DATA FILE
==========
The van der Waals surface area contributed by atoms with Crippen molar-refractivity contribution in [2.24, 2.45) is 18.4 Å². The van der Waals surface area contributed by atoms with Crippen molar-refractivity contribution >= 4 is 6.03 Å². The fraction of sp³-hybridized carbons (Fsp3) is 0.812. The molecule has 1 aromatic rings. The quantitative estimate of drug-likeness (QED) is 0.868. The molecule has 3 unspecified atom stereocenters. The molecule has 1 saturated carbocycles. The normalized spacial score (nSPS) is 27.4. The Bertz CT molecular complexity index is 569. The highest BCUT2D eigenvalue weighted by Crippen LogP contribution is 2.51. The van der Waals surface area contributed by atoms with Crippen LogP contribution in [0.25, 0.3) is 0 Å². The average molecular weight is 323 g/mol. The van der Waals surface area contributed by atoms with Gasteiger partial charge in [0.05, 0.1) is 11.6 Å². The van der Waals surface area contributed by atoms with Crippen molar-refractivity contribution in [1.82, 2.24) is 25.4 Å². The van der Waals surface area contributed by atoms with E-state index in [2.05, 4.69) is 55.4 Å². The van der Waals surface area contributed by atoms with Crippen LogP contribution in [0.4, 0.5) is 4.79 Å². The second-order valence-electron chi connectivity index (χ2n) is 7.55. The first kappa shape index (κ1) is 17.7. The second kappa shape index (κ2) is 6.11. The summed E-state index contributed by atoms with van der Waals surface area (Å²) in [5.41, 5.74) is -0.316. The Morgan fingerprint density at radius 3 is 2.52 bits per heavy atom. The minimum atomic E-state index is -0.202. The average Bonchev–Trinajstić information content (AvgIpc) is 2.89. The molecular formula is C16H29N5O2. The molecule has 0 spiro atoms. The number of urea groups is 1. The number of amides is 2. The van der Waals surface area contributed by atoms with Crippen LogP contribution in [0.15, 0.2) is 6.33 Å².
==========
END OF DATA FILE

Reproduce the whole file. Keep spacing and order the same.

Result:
The van der Waals surface area contributed by atoms with Crippen molar-refractivity contribution in [2.24, 2.45) is 18.4 Å². The van der Waals surface area contributed by atoms with Crippen molar-refractivity contribution >= 4 is 6.03 Å². The fraction of sp³-hybridized carbons (Fsp3) is 0.812. The molecule has 1 aromatic rings. The quantitative estimate of drug-likeness (QED) is 0.868. The molecule has 3 unspecified atom stereocenters. The molecule has 1 saturated carbocycles. The normalized spacial score (nSPS) is 27.4. The Bertz CT molecular complexity index is 569. The highest BCUT2D eigenvalue weighted by Crippen LogP contribution is 2.51. The van der Waals surface area contributed by atoms with Crippen LogP contribution in [0.25, 0.3) is 0 Å². The average molecular weight is 323 g/mol. The van der Waals surface area contributed by atoms with Gasteiger partial charge in [0.05, 0.1) is 11.6 Å². The van der Waals surface area contributed by atoms with Crippen molar-refractivity contribution in [1.82, 2.24) is 25.4 Å². The van der Waals surface area contributed by atoms with E-state index in [2.05, 4.69) is 55.4 Å². The van der Waals surface area contributed by atoms with Crippen LogP contribution in [0.4, 0.5) is 4.79 Å². The second-order valence-electron chi connectivity index (χ2n) is 7.55. The first kappa shape index (κ1) is 17.7. The second kappa shape index (κ2) is 6.11. The summed E-state index contributed by atoms with van der Waals surface area (Å²) in [5.41, 5.74) is -0.316. The Morgan fingerprint density at radius 3 is 2.52 bits per heavy atom. The minimum atomic E-state index is -0.202. The average Bonchev–Trinajstić information content (AvgIpc) is 2.89. The molecular formula is C16H29N5O2. The molecule has 0 spiro atoms. The number of urea groups is 1. The number of amides is 2. The van der Waals surface area contributed by atoms with Crippen LogP contribution in [0.15, 0.2) is 6.33 Å².